The ongoing shift to value-based care has widened the gap between the regulatory demands on providers and the existing capabilities of health IT systems. Informatics experts say access to data is the key to closing that chasm.
Despite progress in pushing health systems into the digital age, health IT systems are still not designed to “support a transition to value-based care,” according to a new policy paper released by the American Medical Informatics Association. The authors unveiled the policy recommendations during a briefing on Capitol Hill on Wednesday.
The update outlines ongoing policy recommendations for patients, providers and researchers that revolve largely around improving access to healthcare data for all three groups and establishing more robust standards for IT systems and applications.
The recommendations include:
- Patients: AMIA advocated for greater patient control over healthcare data that would promote better engagement and integrate outside data sources generated by mHealth devices. Specifically, the organization called for adjustments to current HIPAA regulations that clarify the right to obtain a digital copy of their medical record and extend privacy regulations to noncovered entities.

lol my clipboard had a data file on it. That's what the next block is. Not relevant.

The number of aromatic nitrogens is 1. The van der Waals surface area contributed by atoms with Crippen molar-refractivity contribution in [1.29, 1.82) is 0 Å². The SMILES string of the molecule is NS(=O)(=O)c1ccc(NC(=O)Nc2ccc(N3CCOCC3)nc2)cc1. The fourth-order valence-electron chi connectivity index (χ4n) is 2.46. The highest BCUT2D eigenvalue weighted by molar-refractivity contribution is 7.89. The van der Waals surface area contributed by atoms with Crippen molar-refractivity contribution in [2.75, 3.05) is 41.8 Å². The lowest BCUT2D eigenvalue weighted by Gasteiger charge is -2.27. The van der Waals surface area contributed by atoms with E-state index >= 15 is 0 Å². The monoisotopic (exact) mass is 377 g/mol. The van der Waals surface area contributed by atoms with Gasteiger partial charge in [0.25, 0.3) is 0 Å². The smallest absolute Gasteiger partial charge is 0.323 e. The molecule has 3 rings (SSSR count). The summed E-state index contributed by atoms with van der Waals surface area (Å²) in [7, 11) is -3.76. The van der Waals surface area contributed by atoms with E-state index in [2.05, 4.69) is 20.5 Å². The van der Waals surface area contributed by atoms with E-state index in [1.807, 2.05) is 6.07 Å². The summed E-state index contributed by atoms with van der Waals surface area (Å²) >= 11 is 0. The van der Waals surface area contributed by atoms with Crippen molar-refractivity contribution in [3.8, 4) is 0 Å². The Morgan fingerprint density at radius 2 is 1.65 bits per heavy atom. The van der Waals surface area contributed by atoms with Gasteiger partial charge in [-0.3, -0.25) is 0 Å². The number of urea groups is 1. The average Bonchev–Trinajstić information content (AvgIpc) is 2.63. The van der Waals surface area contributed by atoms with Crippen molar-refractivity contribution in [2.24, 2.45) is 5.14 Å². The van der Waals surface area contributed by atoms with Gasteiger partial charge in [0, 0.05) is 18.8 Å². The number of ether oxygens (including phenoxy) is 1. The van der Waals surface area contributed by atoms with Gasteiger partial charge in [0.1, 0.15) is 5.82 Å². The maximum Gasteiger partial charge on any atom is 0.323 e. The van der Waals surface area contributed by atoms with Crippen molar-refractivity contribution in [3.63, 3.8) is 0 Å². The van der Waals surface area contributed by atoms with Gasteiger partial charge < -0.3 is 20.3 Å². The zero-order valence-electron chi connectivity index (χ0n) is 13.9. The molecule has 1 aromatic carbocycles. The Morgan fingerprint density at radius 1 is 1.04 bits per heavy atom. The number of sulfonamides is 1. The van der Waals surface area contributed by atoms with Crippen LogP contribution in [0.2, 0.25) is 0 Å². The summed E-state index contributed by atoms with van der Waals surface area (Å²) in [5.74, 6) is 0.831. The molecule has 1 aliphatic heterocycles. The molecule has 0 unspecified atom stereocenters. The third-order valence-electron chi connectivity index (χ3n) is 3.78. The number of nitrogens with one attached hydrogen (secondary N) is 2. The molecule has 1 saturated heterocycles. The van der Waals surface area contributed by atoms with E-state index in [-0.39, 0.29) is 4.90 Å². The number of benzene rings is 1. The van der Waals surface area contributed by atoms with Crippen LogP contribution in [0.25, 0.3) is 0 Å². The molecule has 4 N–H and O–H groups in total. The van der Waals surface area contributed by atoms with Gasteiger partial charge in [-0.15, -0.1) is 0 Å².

- Providers: More robust oversight is required to ensure application program interfaces (APIs) adhere to industry standards and include core data elements. AMIA also called for a documentation simplification framework that emphasizes quality outcomes.
- Researchers: A collaboration between federal agencies to facilitate standardized data sharing will fuel innovative tech discoveries that can drive value-based care. AMIA also advocated for an app vetting process to ensure safe and effective mHealth options.
“We have made great progress in adopting EHRs in the last six years, but now our charge is even more difficult,” said AMIA President and CEO Douglas Fridsma, M.D., in a release emailed to FierceHealthcare. “Now we must develop and implement strategies that allow all stakeholders – patients, clinicians, researchers, developers and policymakers—to truly benefit from a connected, innovative health ecosystem. Policy recommendations developed in this paper have given decision-makers a host of options necessary to accomplish this.”
Even amid regulatory uncertainty in Washington, D.C., CIOs have said value-based care is here to stay, and National Quality Forum Senior Director Jason Goldwater recently said value-based care will provide an incentive for healthcare organizations to implement cutting edge blockchain technology. Meanwhile, health systems and payers are turning to telehealth and data analytics to improve outcomes and reduce costs.